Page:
• What is the role of human subjectivity and agency in the process of social transformation within given social structures? This study attempts to answer this complex question with an analysis covering close to two hundred of evolving adivasis/tribal experience and identity in Thane district, Maharashtra: from1818 with the entry of the British, 1944 to 1948 which was the highpoint of the adivasis revolt under the Kisan Sabha and the post independence period up to the present. The integrative processes of individuals and groups coming together in a collective organization in the defense of common interests which are perceived as threatened by the ‘other’ and the complex relation between mass-level consciousness and a coherent ideology held primarily by a leadership are factors considered as conducive to the development of an identity and political consciousness. An important focus has been the relation between the primordial adivasis and class identity.

    The introductory theoretical section attempts to draw out epistemological and methodological implications for a study of class consciousness from theoretical positions that define the relationship between individual and collective consciousness, ideology and science in their expression and representation of/reflection on social reality.  The three sections of a theory of consciousness in processes of change within politico economic structures and the hegemony of the state, social history and an empirical sociological study of adivasi political consciousness; articulated together result in an account of veritable epic proportions in the social sciences. While both historical analysis and empirical study generate material pertinent to the problem under study, the effort is to serve as an illustration of the application of a conceptual framework and a methodology for the study of the political consciousness and struggles of the subaltern.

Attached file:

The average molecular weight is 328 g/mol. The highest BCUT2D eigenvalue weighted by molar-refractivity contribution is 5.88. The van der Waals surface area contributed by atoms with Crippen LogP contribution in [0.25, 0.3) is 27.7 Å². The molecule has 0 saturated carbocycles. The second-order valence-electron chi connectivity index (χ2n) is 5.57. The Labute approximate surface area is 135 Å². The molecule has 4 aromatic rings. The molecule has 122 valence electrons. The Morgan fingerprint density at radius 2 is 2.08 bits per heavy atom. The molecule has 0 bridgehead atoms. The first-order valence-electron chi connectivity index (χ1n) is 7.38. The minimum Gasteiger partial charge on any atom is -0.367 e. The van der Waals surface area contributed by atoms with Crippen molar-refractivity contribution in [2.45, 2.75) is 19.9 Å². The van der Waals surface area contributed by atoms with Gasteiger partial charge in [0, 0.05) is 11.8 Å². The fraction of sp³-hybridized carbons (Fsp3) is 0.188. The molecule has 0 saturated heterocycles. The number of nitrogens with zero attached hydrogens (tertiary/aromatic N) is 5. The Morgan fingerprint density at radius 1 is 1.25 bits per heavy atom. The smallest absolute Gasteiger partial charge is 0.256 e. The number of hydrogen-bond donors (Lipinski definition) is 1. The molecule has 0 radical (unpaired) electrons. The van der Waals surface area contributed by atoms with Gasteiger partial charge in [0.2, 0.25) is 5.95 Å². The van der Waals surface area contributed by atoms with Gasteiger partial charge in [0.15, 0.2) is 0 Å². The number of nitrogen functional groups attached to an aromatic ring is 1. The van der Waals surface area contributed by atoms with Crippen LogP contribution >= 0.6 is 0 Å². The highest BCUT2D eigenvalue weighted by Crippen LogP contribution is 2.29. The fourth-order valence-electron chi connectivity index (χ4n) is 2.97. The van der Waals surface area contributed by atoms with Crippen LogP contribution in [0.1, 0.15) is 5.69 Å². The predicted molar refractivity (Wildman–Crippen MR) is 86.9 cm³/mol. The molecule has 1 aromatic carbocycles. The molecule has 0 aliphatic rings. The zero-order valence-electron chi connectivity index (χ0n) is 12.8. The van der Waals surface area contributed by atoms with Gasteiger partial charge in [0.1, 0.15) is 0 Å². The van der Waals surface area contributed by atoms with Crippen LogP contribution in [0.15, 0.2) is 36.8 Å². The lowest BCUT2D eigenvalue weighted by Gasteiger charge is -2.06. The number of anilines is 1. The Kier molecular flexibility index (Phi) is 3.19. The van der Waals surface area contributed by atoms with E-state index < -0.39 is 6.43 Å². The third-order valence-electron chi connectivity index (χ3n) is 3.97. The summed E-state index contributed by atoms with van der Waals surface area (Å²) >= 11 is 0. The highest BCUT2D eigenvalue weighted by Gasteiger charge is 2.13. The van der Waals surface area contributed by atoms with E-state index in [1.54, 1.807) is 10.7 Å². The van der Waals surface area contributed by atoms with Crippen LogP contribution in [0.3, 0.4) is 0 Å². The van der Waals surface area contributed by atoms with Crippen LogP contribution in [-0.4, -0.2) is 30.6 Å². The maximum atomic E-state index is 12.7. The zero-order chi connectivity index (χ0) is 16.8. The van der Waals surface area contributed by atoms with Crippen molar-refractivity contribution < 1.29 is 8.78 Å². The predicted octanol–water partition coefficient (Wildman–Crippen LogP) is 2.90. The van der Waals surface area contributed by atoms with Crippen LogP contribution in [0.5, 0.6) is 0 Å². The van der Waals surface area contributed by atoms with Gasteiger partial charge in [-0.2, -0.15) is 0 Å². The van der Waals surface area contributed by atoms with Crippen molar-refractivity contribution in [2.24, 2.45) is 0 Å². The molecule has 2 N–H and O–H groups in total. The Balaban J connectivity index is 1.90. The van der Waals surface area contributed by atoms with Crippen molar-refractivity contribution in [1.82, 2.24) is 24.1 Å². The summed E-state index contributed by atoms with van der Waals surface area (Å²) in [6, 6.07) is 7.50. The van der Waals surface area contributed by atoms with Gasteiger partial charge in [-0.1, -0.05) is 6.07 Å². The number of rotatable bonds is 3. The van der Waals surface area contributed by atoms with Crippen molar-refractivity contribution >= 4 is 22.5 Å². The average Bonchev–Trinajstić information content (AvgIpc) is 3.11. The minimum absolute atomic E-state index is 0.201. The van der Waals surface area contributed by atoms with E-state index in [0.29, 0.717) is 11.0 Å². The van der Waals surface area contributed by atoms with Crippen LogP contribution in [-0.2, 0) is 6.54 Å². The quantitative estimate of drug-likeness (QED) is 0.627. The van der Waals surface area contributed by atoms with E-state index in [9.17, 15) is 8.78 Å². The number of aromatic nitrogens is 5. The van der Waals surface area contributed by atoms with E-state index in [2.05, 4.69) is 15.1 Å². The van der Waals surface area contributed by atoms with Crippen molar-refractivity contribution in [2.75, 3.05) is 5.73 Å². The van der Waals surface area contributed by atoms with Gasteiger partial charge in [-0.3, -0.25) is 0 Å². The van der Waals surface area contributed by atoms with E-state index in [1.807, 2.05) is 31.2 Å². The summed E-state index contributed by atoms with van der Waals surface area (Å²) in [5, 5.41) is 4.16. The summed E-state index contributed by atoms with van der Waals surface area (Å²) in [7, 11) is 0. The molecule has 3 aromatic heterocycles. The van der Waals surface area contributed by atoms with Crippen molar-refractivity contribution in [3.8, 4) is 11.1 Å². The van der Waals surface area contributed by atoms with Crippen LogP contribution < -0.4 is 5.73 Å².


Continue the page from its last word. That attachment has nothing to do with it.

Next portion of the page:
The book should be useful for academics, practitioners and policy makers; for the disciplines of sociology, social psychology, political science and for students of the history of the political economy of social transformation as attempted to be seen from below.